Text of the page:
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Tutorial
Causal Fairness Analysis
Elias Bareinboim · Drago Plecko

Mon Jul 18 12:30 PM -- 02:30 PM (PDT) @ Room 307
Event URL: https://fairness.causalai.net/ »

AI plays an increasingly prominent role in modern society since decisions that were once made by humans are now delegated to automated systems. These systems are currently in charge of deciding bank loans, criminals' incarceration, and the hiring of new employees, and it is not hard to envision that soon they will underpin most of the society's decision infrastructure. Despite the high stakes entailed by this task, there is still a lack of formal understanding of some basic properties of such systems, including issues of fairness, accountability, and transparency. In this tutorial, we introduce a framework of causal fairness analysis, with the intent of filling in this gap, i.e., understanding, modelling, and possibly solving issues of fairness in decision-making settings. The main insight of our approach will be to link the quantification of the disparities present in the observed data with the underlying, and often unobserved causal mechanisms that generate the disparity in the first place. We will study the problem of decomposing variations, which results in the construction of empirical measures of fairness that attribute such variations to causal mechanisms that generated them. Such attribution of disparity to specific causal mechanisms will allow us to propose a formal and practical framework for assessing legal doctrines of disparate treatment and impact, allowing also for considerations of business necessity. Finally, through the newly developed framework we will draw important connections with previous literature, both in and outside the causal inference arena. This effort will culminate in the "Fairness Map", which is the first cohesive and systematic classification device of multiple measures of fairness in terms of their causal properties, including admissibility, decomposability, and power. We hope this new set of principles, measures, and tools can help guide AI researchers and engineers when analyzing and/or developing decision-making systems that will be aligned with society's goals, expectations, and aspirations.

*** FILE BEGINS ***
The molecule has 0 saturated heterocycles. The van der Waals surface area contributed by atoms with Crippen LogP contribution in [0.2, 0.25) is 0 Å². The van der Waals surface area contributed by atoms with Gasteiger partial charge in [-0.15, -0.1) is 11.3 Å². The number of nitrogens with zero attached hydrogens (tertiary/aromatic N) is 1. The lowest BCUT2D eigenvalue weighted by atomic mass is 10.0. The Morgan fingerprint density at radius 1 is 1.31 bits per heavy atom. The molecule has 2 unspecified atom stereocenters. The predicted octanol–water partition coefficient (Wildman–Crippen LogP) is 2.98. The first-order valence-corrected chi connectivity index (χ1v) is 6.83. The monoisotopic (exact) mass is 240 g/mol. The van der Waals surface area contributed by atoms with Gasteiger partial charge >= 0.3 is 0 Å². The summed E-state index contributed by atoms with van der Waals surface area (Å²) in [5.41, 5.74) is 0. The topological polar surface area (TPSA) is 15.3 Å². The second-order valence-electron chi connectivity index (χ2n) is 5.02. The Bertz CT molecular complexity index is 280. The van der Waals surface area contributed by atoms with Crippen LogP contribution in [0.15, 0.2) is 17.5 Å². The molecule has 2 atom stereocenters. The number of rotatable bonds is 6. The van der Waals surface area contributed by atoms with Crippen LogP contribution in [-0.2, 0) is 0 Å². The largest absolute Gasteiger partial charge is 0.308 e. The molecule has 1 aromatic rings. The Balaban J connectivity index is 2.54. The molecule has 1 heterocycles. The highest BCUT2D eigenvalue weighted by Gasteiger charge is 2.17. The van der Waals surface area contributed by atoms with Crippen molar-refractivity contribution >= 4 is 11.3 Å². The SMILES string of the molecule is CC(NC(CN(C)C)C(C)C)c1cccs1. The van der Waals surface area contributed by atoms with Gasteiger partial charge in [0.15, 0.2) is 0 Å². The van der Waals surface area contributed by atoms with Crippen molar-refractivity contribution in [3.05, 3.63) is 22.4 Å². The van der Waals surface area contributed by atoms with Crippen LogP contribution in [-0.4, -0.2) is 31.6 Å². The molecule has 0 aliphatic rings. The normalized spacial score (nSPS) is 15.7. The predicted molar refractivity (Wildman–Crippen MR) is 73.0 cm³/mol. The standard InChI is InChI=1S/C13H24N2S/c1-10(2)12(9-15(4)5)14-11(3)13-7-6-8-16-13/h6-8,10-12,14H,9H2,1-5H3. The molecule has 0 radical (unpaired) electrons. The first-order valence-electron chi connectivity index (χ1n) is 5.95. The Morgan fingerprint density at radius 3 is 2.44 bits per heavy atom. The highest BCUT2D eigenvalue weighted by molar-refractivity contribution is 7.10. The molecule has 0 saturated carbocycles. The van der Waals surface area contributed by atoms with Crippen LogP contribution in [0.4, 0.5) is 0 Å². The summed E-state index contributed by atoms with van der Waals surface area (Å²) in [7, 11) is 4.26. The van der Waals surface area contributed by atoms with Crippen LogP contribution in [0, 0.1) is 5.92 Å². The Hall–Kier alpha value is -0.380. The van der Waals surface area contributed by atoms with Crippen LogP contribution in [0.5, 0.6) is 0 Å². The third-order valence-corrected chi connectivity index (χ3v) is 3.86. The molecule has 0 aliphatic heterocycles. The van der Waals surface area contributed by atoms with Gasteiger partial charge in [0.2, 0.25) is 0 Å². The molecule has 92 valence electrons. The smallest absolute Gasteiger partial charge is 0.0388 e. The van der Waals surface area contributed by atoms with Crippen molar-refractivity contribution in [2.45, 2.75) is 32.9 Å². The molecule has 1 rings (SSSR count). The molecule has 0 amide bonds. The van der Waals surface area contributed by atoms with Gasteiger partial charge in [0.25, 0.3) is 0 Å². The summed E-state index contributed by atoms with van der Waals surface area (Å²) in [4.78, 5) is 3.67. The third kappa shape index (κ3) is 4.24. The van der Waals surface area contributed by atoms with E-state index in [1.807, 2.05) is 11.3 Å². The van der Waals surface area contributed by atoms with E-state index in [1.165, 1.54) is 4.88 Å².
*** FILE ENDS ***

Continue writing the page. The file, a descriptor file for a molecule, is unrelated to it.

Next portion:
Author Information

Elias Bareinboim (Columbia University)
Elias Bareinboim

Elias Bareinboim is an associate professor in the Department of Computer Science and the director of the Causal Artificial Intelligence (CausalAI) Laboratory at Columbia University. His research focuses on causal and counterfactual inference and their applications to artificial intelligence and machine learning as well as data-driven fields in the health and social sciences. His work was the first to propose a general solution to the problem of "causal data-fusion," providing practical methods for combining datasets generated under different experimental conditions and plagued with various biases. In the last years, Bareinboim has been exploring the intersection of causal inference with decision-making (including reinforcement learning) and explainability (including fairness analysis). Before joining Columbia, he was an assistant professor at Purdue University and received his Ph.D. in Computer Science from the University of California, Los Angeles. Bareinboim was named one of ``AI's 10 to Watch'' by IEEE, and is a recipient of an NSF CAREER Award, the Dan David Prize Scholarship, the 2014 AAAI Outstanding Paper Award, and the 2019 UAI Best Paper Award.

Drago Plecko (ETH Z├╝rich)

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